I was slack-jawed and spellbound while watching Cormac McCarthy's first original screenplay unfold on screen. Diabolically unpredictable and wildly discursive, problematic yet bold, the story itself is not the thing: it's the characters and the words, and the twisted criminal universe in which they exist, standing apart from anything resembling a conventional legal thriller.
A desert-washed noir, The Counselor is set in the modern day, in the twilight zone where Texan bravado and Mexican fatalism collide with a woman who is an ice-blooded, fever-dream fantasy figure straight out of Jim Thompson. Waking up on a lazy afternoon under the sheets with a lawyer and his lady, the facts of the case are laid out plainly. The counselor ignores warnings raised by associates, enters into a drug deal, and pays the price when things go bad.
The fat is sliced from the plot bones and simmered in a philosophical stew served to the Counselor by a series of characters who form, collectively, a Greek chorus of doom. An Amsterdam diamond dealer (Bruno Ganz), a colorful middleman (Javier Bardem), and an impassive middleman (Brad Pitt) wax poetic to the lawyer (Michael Fassbender), who listens but does not hear what they are saying. An imprisoned mother (Rosie Perez) banters and bargains. And Malkina (Cameron Diaz), the colorful middleman's femme fatale, a brilliant mastermind of uncertain Latin origin and overwhelming drive, prowls about like an imprisoned cheetah, biding her time until someone forgets to lock the cage.
Playing out like the transcribed ramblings of a drunken sailor, nothing about The Counselor should work. As a splendid example: the two middlemen fulfill the exact same function; one is all that is needed to provide a connection between the lawyer and the Mexican drug cartel, yet we have two, and the film is all the more flavorful for it.
Novelist McCarthy, who has written for the screen twice before, is not ignorant about audience expectations or traditional plot development or the maxim that films should show and not tell. He breaks those rules for the greater creative good and, perhaps, for his own creative satisfaction. Thus, the film lurches forward and then stops, like a city bus on a busy route. Despite hopping between character perspectives, the audience is left on that bus, peering out and not always seeing the larger picture, not knowing when the final destination will be reached, or even what the last stop will be.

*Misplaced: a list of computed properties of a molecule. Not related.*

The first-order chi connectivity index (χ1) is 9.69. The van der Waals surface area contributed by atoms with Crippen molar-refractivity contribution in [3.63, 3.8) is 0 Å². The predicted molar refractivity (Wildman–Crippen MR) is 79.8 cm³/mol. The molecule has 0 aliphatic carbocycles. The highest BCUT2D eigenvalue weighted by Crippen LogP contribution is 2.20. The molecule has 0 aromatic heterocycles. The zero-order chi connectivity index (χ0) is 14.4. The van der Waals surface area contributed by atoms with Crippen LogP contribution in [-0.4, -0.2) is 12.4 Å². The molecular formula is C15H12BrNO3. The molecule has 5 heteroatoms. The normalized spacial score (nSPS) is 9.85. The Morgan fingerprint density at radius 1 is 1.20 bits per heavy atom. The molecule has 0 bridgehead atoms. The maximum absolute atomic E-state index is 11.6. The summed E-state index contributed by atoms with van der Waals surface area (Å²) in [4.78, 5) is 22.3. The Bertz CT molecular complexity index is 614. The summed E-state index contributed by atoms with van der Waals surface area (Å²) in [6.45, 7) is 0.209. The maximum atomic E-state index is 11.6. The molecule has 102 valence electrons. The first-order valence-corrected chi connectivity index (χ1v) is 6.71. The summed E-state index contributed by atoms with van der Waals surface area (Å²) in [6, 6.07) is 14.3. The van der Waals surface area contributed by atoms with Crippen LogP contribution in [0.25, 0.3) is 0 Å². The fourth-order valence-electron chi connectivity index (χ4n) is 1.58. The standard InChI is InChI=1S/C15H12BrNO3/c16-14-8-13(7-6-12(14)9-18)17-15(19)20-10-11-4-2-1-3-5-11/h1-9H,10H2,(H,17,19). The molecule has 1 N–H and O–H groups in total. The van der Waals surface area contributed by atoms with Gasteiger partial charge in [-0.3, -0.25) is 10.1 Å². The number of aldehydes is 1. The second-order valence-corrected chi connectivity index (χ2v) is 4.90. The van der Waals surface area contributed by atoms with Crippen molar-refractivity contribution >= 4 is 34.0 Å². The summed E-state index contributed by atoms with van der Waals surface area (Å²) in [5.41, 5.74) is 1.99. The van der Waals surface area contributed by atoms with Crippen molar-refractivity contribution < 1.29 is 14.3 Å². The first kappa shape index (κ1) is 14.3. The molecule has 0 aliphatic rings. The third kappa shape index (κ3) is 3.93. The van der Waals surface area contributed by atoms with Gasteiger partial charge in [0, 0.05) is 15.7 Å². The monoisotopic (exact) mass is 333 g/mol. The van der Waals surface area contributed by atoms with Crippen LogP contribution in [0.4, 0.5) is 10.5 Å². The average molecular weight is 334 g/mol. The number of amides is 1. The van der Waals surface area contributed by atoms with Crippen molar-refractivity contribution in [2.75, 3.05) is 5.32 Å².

Ridley Scott directs with spare economy. Every shot counts, and every one serves the material for good or for bad. Michael Fassbender is the rock that starts things rolling, but his reserve is gradually chipped away, and his soul is transformed in a most uncomfortable and unflattering series of surgeries; the actor is up to the task.
Not so successful is Penelope Cruz, as the counselor's lover, a role that calls for a naive, reserved personality, which Cruz cannot summon forth at this point of her career. The large cast includes Edgar Ramirez, Toby Kebbell, Natalie Dormer, and Ruben Blades, who all deliver spot-on performances in small roles, leaving the puzzling choice of Cameron Diaz to ponder.
Diaz enacts one memorably weird scene involving the windshield of a sports car with as much sexual flair as possible, but flounders when her turn comes to give life to McCarthy's florid dialogue. She sounds like an American high school student reading Shakespeare aloud for the first time in her life, uncertain about the rhythm and unable to add any meaning to what she is reciting. It's either a brilliant choice or a horrible miscalculation. Is she an actress struggling with her lines, or a frozen-hearted survivor of her times, incapable of human empathy?
Outwardly deranged and inwardly dazzling, The Counselor nods yes and says nothing more.
The film opens wide in theaters across North America on Friday, October 25.